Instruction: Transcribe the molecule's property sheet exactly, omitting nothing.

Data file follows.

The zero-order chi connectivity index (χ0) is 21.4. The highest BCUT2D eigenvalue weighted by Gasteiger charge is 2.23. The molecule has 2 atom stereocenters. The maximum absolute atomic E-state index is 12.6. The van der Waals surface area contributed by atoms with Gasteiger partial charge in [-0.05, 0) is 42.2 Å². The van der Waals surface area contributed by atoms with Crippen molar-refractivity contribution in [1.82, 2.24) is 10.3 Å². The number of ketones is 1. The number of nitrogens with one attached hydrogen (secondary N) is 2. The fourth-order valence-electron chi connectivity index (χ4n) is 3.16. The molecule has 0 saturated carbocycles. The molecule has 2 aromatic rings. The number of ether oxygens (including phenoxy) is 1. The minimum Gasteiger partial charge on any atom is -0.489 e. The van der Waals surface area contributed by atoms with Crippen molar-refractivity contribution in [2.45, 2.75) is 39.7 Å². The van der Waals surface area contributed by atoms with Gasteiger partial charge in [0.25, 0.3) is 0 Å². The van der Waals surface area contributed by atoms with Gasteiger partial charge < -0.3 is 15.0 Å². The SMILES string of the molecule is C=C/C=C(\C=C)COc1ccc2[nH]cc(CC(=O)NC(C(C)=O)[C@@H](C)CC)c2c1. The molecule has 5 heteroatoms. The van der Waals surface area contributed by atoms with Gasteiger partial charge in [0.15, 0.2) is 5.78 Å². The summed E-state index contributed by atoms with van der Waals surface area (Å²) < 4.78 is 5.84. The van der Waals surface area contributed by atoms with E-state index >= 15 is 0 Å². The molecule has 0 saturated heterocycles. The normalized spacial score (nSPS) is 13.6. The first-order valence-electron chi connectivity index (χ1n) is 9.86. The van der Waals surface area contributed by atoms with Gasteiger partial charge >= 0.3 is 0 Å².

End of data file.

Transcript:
The zero-order chi connectivity index (χ0) is 21.4. The highest BCUT2D eigenvalue weighted by Gasteiger charge is 2.23. The molecule has 2 atom stereocenters. The maximum absolute atomic E-state index is 12.6. The van der Waals surface area contributed by atoms with Gasteiger partial charge in [-0.05, 0) is 42.2 Å². The van der Waals surface area contributed by atoms with Crippen molar-refractivity contribution in [1.82, 2.24) is 10.3 Å². The number of ketones is 1. The number of nitrogens with one attached hydrogen (secondary N) is 2. The fourth-order valence-electron chi connectivity index (χ4n) is 3.16. The molecule has 0 saturated carbocycles. The molecule has 2 aromatic rings. The number of ether oxygens (including phenoxy) is 1. The minimum Gasteiger partial charge on any atom is -0.489 e. The van der Waals surface area contributed by atoms with Crippen molar-refractivity contribution in [2.45, 2.75) is 39.7 Å². The van der Waals surface area contributed by atoms with Gasteiger partial charge in [0.25, 0.3) is 0 Å². The van der Waals surface area contributed by atoms with Gasteiger partial charge < -0.3 is 15.0 Å². The SMILES string of the molecule is C=C/C=C(\C=C)COc1ccc2[nH]cc(CC(=O)NC(C(C)=O)[C@@H](C)CC)c2c1. The molecule has 5 heteroatoms. The van der Waals surface area contributed by atoms with Gasteiger partial charge in [0.15, 0.2) is 5.78 Å². The summed E-state index contributed by atoms with van der Waals surface area (Å²) < 4.78 is 5.84. The van der Waals surface area contributed by atoms with E-state index >= 15 is 0 Å². The molecule has 0 saturated heterocycles. The normalized spacial score (nSPS) is 13.6. The first-order valence-electron chi connectivity index (χ1n) is 9.86. The van der Waals surface area contributed by atoms with Gasteiger partial charge >= 0.3 is 0 Å².